Low fat Thai green curry chicken

One of my absolute favorite things in the whole wide world is green curry. Up until a few years ago, I was a Panang gal through and through. And then, during a fateful lunch at Tong’s Thai, my cousin introduced me to green curry. Oooooh, baby. It’s spicier than the mild Panang but just as rich. Love at first taste! I’ve tried green curry with chicken at most of the Thai restaurants in San Antonio, but my very favorite version of this dish is at Lemongrass.

The trouble with my green curry addiction? Well, it doesn’t fit in well with my new low-fat lifestyle. It’s made with coconut milk (one of the reasons it’s so deliciously amazing), which has a lot of fat, and I often paired it with a huge helping of fried spring rolls (yum, yum, yum!). That sinful combination was my Friday night takeout splurge and I’ve missed it desperately.

My sweet husband came to my rescue when he decided to make me a low-fat version at home, using lite coconut milk. While Roger’s version isn’t as decadent as the takeout version, it has at least 2/3 less fat than the restaurant variety and it’s a pretty wonderful substitute. A green curry that tastes great and won’t kill me? Sign. Me. Up.

Low-fat Thai Green Curry Chicken
by Roger Pence

  • 2 chicken breasts
  • 1 1/2 TBS green curry paste
  • 1/2 tsp kosher salt
  • 2 cans lite coconut milk
  • 1/2 cup frozen peas
  • 2 fresh carrots – finely diced
  • 1 TBS cornstarch
  • 1/4 cup water

Most full-service grocers in large cities sell curry paste. If you’re lucky enough, though, you can have a ton of fun (and spend an extra thirty bucks or so) shopping in a local mom and pop Asian grocery store. I shopped at Hung Phong Oriental Market (243 Remount St.) for my curry. For those without a large grocery store or mom and pop Asian grocer nearby, you can still shop at Amazon. Amazon sells the same brand, Mae Ploy, that I buy locally. After you open the curry, put the rest in a freezer bag and freeze it to preserve it for a long time.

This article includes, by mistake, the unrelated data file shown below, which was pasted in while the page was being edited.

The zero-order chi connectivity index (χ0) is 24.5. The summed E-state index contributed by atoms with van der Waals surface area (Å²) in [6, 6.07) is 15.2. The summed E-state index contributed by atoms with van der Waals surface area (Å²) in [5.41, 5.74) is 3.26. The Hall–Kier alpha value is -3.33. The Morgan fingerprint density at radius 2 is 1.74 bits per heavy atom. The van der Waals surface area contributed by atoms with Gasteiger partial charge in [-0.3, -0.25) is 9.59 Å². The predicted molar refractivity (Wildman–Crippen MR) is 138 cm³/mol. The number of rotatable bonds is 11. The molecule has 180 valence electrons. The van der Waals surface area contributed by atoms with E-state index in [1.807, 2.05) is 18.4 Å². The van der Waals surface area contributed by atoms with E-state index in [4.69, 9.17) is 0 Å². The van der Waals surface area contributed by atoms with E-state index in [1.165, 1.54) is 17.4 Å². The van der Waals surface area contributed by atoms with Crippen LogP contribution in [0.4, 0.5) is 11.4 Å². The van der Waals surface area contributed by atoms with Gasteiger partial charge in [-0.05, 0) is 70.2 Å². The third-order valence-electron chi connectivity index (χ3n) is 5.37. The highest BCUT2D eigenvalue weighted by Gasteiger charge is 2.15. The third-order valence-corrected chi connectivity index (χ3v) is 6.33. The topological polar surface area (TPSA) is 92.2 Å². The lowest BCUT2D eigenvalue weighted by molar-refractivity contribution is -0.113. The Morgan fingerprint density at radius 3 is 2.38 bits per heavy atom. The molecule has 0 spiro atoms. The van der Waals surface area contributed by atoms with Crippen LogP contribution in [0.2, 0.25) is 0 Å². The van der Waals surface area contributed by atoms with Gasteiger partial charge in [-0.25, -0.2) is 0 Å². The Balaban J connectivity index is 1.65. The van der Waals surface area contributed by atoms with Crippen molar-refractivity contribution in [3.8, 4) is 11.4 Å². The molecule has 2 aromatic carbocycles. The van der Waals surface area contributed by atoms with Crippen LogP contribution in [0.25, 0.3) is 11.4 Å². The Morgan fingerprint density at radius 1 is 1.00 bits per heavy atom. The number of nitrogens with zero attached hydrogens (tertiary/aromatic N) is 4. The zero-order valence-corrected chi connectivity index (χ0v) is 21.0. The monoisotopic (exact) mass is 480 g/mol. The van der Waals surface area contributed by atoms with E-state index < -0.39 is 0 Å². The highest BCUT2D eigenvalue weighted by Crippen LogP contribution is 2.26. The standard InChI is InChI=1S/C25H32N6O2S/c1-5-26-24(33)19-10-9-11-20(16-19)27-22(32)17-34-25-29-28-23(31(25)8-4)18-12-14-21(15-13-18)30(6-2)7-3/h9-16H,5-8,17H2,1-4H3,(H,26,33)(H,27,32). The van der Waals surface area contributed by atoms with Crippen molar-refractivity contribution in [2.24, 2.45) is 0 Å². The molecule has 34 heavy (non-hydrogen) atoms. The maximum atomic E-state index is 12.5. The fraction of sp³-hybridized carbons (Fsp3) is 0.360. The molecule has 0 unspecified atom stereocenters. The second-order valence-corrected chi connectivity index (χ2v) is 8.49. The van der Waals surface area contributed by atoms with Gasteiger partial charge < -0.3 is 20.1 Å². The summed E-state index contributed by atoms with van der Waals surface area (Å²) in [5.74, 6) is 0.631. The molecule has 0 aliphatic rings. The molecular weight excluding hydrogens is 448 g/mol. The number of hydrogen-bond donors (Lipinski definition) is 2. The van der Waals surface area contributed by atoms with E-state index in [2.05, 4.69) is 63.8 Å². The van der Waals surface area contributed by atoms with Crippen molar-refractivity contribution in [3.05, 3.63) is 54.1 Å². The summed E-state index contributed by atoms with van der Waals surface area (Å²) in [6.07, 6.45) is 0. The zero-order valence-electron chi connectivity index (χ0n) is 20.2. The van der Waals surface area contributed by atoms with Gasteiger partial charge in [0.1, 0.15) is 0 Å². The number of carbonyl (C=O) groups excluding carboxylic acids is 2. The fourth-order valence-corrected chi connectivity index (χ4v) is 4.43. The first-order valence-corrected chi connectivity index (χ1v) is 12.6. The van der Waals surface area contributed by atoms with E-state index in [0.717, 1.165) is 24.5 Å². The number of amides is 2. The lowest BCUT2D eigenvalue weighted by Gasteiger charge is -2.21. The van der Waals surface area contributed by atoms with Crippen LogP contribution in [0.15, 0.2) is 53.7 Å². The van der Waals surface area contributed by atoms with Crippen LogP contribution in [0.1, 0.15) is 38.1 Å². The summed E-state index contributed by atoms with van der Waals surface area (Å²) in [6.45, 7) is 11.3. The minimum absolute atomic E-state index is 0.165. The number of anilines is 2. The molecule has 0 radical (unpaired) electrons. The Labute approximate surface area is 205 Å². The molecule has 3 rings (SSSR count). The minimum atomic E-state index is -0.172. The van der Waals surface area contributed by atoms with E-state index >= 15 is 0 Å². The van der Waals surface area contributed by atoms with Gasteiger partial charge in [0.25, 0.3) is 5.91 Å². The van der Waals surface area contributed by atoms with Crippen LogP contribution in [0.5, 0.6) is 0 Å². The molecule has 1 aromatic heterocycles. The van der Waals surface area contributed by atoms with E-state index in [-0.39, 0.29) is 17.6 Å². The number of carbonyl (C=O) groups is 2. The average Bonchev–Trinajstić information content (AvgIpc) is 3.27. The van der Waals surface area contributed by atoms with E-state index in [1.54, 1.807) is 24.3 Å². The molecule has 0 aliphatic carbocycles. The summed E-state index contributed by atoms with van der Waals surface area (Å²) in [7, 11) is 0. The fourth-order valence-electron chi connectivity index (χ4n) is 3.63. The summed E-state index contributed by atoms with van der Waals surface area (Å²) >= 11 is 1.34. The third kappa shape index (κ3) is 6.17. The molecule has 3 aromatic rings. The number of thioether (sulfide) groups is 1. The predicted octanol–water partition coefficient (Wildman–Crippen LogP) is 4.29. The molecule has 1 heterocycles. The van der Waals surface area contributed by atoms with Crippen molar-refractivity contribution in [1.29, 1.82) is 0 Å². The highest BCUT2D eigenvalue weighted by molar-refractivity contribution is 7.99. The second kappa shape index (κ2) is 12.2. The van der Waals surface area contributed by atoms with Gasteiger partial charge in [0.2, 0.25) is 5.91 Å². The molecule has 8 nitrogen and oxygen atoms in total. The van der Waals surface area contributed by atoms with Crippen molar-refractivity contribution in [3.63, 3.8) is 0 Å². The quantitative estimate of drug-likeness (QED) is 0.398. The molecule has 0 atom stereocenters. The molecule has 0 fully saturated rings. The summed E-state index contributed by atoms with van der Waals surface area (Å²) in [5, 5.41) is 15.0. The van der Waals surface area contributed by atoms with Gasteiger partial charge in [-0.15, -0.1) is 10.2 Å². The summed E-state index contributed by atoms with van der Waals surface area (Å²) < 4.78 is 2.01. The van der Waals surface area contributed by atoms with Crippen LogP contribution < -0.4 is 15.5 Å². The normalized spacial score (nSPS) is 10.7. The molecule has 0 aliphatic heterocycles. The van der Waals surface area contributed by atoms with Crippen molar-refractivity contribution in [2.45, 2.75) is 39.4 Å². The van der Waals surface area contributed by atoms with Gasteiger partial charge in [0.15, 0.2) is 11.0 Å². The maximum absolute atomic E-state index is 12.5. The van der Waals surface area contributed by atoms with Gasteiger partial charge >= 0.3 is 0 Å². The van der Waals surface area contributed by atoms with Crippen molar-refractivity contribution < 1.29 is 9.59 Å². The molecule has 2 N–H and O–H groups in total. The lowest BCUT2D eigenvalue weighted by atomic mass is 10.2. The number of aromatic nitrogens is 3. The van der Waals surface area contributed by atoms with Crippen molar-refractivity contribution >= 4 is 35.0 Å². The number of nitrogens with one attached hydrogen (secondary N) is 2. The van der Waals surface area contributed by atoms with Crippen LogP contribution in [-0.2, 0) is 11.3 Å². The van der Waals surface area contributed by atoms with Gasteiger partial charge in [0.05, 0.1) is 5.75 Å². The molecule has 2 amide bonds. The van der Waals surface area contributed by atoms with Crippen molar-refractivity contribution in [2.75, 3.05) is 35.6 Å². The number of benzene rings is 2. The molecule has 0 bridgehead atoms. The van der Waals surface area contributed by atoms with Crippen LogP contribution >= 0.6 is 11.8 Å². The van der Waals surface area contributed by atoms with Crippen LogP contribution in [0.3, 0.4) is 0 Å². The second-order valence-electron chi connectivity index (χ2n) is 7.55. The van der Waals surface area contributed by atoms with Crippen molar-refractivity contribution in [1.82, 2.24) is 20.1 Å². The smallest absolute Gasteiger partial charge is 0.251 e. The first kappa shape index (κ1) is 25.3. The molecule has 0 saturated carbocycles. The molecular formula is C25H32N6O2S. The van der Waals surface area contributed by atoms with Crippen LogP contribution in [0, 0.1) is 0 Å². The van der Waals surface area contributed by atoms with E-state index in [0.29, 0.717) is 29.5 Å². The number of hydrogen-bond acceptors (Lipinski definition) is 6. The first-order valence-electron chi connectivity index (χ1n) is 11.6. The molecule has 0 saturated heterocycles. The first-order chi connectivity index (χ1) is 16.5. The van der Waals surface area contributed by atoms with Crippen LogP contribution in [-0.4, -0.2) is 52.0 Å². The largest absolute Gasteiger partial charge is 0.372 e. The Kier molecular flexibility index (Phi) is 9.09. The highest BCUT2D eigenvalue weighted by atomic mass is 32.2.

Slice chicken breasts finely (shoot for no more than 1/4” thick slices). Freezing the chicken breasts for about an hour stiffens them and makes them easier to slice. Refrigerate chicken slices until needed.

Mix the cornstarch and water into a slurry. Set aside.

Put two cans of lite coconut milk, the salt, and the diced carrots in a dutch oven or other similar large pan. Gently bring the coconut milk to just under a boil. While coconut milk isn’t a dairy product, it can break like a dairy product if you get it too hot. Don’t cover the pan, stir often, and pay close attention to the heat. You want the milk hot enough to cook the chicken, but you don’t want the milk to break. The lite coconut milk has substantially less fat than regular coconut milk. There is a tradeoff in creaminess, but not very much.

As the coconut milk starts to heat, stir in the green curry paste. Depending on your tolerance for heat, you might want a little more or a little less of the curry paste. Taste as you add–you can always add more but you can’t take away!

With the coconut milk hot, add the peas and the sliced chicken. Gently stir the chicken and peas into the hot coconut milk. When the chicken turns completely white it’s cooked (test a large piece to ensure its doneness).

Stir a bit of the cornstarch slurry into the coconut milk. You probably won’t need all that you mixed, usually a tablespoon or so of the slurry is enough. You won’t want the coconut milk too thick–the purpose of the cornstarch is to add a little body to the mixture. Shoot for it being just thick enough to cling to the back of a spoon.

Serve your Thai green curry chicken over jasmine rice and garnish with cilantro. For an added kick and a little more texture, garnish with raisins, chopped peanuts, and shredded coconut.

homemade green curry chicken